Posted By: BRAD MATSEN - 22 Aug, 2002
“Art is just a way to learn how to live.”
Henry Miller – The Colossus of Maroussi
Story telling is not a luxury. Our species is helpless without it and the urge to reflect, recollect and interpret reality to each other, among generations and between cultures emerged soon after we became truly human beings. Just lately, I heard that early humans probably communicated first with facial expressions and I had a laugh thinking about a couple of aging hunters crouched around a smouldering fire swapping lies about how big that mammoth was two dry seasons ago. I can just imagine them grunting, grimacing, widening their eyes, and raising their eyebrows in a symphony of exchanged wonder, amusement and power.
Ultimately, story telling is a gift of reassurance that passes between self and other. Why should my story be of any consequence at all to another human being? Why should his or hers matter to me? The way we answer those questions is something we call “art”. Literally, the word art is derived from the same etymological source as the words arthropod, arthritis, and artery; it means, simply, “an important channel or joint”. In its modern form, the word reflects earlier understanding that painting, writing, singing, dancing, carving and all the other things we can call art are ‘joints’ between the abstractions of self and the reality of another being.
Mark Cross and I crouched around the campfire that is the island of Niue for a short time a few years ago, raised our eyebrows, smirked, laughed, wiggled our ears, and tried to tell each other our stories. Our encounter was utterly random and therefore infinitely trustworthy in terms of its expectations. I had no reason to be there other than the quirky selection process of the American agency with which I was working at the time. Mark’s path to our figurative campfire was a bit more circuitous but he was, somehow, living on the top of an ancient volcano in the Pacific Ocean.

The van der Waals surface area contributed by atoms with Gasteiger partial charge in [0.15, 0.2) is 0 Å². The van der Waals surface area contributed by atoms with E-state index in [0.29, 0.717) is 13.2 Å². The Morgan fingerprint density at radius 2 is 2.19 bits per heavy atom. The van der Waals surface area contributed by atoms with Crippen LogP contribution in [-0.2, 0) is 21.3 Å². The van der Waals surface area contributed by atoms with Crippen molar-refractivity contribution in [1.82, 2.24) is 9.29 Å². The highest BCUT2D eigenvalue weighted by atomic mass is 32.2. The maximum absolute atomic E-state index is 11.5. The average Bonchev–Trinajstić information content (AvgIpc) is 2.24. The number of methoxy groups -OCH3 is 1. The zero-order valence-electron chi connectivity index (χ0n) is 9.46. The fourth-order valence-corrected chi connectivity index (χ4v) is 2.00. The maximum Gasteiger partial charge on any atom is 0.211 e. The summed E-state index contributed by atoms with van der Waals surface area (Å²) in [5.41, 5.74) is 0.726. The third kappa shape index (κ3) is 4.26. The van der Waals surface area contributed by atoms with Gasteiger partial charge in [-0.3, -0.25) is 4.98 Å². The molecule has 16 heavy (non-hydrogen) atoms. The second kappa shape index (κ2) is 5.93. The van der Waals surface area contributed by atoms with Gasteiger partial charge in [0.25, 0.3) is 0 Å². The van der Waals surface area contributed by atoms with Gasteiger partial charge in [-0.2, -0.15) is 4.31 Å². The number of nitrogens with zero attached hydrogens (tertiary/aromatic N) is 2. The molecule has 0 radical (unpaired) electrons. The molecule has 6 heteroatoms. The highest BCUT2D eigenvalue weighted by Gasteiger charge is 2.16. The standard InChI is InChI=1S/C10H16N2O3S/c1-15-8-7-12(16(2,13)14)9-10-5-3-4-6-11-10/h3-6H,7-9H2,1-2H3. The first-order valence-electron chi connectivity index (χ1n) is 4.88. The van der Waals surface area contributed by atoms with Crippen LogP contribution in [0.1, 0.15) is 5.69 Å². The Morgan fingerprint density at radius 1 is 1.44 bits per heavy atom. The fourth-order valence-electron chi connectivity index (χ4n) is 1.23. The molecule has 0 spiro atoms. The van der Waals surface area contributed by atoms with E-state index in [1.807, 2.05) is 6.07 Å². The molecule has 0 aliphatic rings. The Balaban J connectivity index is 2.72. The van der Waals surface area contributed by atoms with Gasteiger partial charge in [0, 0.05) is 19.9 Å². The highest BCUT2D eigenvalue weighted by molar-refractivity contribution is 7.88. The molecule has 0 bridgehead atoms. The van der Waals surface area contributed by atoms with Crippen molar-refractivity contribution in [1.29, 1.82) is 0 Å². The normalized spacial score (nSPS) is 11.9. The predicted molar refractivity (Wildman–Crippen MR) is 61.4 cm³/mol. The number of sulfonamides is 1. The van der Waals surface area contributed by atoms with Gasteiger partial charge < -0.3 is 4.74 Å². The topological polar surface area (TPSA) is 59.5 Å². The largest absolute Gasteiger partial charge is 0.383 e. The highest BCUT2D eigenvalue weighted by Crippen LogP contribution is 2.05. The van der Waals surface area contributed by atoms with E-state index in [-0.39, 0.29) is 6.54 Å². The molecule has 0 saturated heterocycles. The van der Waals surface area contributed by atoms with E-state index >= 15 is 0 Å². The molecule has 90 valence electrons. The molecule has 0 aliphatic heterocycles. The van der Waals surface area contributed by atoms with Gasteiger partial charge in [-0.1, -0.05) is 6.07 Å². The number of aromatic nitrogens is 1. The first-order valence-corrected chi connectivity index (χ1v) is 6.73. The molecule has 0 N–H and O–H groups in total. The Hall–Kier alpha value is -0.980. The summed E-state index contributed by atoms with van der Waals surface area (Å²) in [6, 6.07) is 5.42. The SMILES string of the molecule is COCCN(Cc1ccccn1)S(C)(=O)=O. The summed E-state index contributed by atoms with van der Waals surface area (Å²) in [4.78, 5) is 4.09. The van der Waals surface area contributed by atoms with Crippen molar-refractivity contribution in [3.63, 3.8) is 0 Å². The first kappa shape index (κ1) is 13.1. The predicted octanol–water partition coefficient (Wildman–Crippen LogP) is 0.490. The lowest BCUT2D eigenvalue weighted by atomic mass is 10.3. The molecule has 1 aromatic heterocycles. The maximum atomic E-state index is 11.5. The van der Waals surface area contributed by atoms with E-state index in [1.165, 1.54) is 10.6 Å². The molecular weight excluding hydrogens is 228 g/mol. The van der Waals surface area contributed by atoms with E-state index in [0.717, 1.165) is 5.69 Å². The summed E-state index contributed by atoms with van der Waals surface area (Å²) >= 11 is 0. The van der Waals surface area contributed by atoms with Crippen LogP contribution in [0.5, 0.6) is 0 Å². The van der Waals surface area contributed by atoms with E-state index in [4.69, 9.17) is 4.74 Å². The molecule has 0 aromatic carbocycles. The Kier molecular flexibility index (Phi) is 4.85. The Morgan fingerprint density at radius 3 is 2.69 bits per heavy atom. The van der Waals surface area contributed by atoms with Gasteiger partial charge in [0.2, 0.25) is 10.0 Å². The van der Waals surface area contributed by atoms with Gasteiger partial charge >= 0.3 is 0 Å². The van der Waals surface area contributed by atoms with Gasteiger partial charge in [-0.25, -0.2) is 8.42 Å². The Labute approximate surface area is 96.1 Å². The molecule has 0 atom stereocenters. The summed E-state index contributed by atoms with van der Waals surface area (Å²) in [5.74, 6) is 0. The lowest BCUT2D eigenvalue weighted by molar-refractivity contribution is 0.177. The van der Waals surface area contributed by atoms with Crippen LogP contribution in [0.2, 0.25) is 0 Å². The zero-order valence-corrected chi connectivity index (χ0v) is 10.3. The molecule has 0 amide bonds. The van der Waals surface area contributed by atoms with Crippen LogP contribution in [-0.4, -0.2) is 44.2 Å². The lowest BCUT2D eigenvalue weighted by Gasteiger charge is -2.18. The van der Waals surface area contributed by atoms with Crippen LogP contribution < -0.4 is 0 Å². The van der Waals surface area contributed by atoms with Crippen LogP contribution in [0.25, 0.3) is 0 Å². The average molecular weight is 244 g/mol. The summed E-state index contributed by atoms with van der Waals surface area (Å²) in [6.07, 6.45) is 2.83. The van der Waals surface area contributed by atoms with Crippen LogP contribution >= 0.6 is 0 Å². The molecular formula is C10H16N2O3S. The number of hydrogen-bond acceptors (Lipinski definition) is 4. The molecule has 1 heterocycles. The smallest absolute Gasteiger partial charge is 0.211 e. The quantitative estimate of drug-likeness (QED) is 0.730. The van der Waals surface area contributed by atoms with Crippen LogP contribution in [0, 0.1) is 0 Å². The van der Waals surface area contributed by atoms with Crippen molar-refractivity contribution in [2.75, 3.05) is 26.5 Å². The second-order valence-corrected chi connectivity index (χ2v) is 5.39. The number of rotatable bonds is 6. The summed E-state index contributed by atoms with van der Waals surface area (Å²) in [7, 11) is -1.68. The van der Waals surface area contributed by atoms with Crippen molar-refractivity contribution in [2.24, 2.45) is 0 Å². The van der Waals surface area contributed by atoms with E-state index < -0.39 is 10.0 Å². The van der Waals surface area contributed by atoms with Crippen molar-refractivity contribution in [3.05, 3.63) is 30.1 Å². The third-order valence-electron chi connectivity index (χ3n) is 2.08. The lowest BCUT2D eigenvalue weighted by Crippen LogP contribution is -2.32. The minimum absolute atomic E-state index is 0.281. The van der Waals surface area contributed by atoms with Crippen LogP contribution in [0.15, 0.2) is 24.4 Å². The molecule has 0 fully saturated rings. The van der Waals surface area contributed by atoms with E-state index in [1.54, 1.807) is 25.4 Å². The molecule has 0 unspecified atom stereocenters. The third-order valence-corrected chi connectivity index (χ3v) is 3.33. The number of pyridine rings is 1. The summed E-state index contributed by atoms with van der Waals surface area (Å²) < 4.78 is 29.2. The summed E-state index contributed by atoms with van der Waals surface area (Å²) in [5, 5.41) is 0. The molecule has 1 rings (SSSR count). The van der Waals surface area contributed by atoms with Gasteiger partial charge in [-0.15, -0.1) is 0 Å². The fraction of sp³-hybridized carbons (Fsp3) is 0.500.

And there we were.
It is important to know three things about Niue.
First, that the island of Niue is the limestone-encrusted tip of a volcano at the western edge of the Pacific plate, one of the tectonic slabs that explain the evolution of rocks, crust, volcanoes and all of what we call geology. About 200 kilometres west of Niue, the Pacific plate is diving beneath the adjacent plate in an abyss seven miles deep called the Tonga Trench. The plate is returning to the molten centre of the earth. Assuming the planet continues to exist, new crust will emerge of the same stuff millions and millions of years from now. The key fact, though, is that geologic blip on the surface of the sea that we call Niue is moving towards the Tonga Trench at a rate of over 25 centimetres a year. In geologic terms, that is break neck speed. Most places on earth tectonic creep, as such movement is known, proceeds at a mere three or four centimetres per year. Niue is physically and relatively quickly disappearing.
Second, that human beings settled on Niue only during the final push of their habitation of Earth within the last thousand years, a flash in the realm of time. The islands of Polynesia are the very last places on the planet to be occupied by our species, ending a migration that began about two million years ago on the African continent. Every Polynesian is a relatively recent exile from somewhere else.
And third, it is most important to know that the remnant population of Niueans is returning to another mother engine of existence that we call the human race. All human beings are bound to each other in the choreography of genes that we call animal life and we are infinitely more alike than different. Our most distant common ancestor is the humble sponge, the first of the multi-cellular life forms we call ‘animals’ with whom we share more than half of our genetic material. Individual cultures are worthy of celebration but we can say with absolute certainty that humanity transcends all culture, and all culture will eventually be absorbed into humanity. It’s just happening right now, right before our eyes on Niue.